I mean, really, there isn’t a lot of competition, especially from a franchising standpoint, I would say locally. There are there’s a lot of people that will do charcuterie boards from home, you know, they’ll advertise on Instagram, they’ll advertise on Facebook and you know, they’ll they will can gain a kind of a local following from that and but really what differentiates us a differentiate differentiates us from them is the fact that we have a larger scale of being able to produce a lot the big orders. So a lot of the people locally if they get really popular, they’re usually booked out months in advance because you can only make so many sharpshooter reports from home. But for us, that’s why we you know, that’s why Carrie and her team decided to go into more of the kitchen. Just because you know, you can fulfill larger orders. You can do multiple orders at once. And that’s how you know that’s how we can grow.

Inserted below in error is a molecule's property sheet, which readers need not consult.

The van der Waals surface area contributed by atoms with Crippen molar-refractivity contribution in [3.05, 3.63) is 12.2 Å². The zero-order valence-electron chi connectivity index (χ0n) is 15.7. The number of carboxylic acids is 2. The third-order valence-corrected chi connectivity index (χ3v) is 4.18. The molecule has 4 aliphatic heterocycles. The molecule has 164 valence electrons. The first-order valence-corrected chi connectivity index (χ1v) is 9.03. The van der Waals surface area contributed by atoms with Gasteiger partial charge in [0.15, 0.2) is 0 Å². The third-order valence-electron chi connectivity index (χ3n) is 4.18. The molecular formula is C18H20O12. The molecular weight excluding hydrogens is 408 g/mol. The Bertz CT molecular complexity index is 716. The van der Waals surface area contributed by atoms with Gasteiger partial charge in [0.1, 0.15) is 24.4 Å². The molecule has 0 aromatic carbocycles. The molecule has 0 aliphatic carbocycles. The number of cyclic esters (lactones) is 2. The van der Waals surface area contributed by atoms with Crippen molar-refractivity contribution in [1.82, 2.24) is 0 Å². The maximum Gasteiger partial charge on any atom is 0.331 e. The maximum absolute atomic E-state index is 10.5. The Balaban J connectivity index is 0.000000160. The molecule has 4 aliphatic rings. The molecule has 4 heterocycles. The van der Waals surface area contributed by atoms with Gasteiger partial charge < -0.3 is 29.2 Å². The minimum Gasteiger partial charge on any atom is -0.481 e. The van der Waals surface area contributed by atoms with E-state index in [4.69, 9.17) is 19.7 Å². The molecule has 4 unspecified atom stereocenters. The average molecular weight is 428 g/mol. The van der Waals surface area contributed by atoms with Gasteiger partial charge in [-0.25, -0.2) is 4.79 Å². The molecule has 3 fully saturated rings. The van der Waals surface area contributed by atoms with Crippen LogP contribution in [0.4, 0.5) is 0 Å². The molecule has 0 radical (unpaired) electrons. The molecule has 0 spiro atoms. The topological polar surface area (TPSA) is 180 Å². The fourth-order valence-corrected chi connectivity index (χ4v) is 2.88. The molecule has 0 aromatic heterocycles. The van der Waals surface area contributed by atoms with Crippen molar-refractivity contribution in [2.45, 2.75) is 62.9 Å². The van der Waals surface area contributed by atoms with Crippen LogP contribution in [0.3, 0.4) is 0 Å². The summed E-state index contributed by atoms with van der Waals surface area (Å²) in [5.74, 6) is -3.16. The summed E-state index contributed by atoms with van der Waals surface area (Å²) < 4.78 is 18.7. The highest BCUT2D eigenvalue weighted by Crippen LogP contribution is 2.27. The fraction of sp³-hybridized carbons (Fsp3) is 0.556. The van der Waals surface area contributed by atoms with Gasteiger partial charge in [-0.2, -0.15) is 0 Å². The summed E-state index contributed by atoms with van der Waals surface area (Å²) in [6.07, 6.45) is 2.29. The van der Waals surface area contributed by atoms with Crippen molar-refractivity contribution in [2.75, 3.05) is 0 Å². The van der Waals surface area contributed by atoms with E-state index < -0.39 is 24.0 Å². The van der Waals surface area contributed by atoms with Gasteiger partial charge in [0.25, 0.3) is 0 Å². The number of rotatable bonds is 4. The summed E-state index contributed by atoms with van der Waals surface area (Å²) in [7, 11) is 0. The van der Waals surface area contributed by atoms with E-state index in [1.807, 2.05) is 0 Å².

This is very Yeah, I mean, it keeps getting more and more interesting because it is niche. It is so different. It’s like I said it’s not really it doesn’t appear like it has much competition because it is so niche specific. That’s so interesting. Let’s talk a little bit about what you’re looking for. In a new franchise operator. You mentioned the word entrepreneurs, you’re looking for entrepreneurs obviously does that mean they’ve had prior or business experience not necessarily in food, but in another type of business? Or what are the key criteria you’re looking for?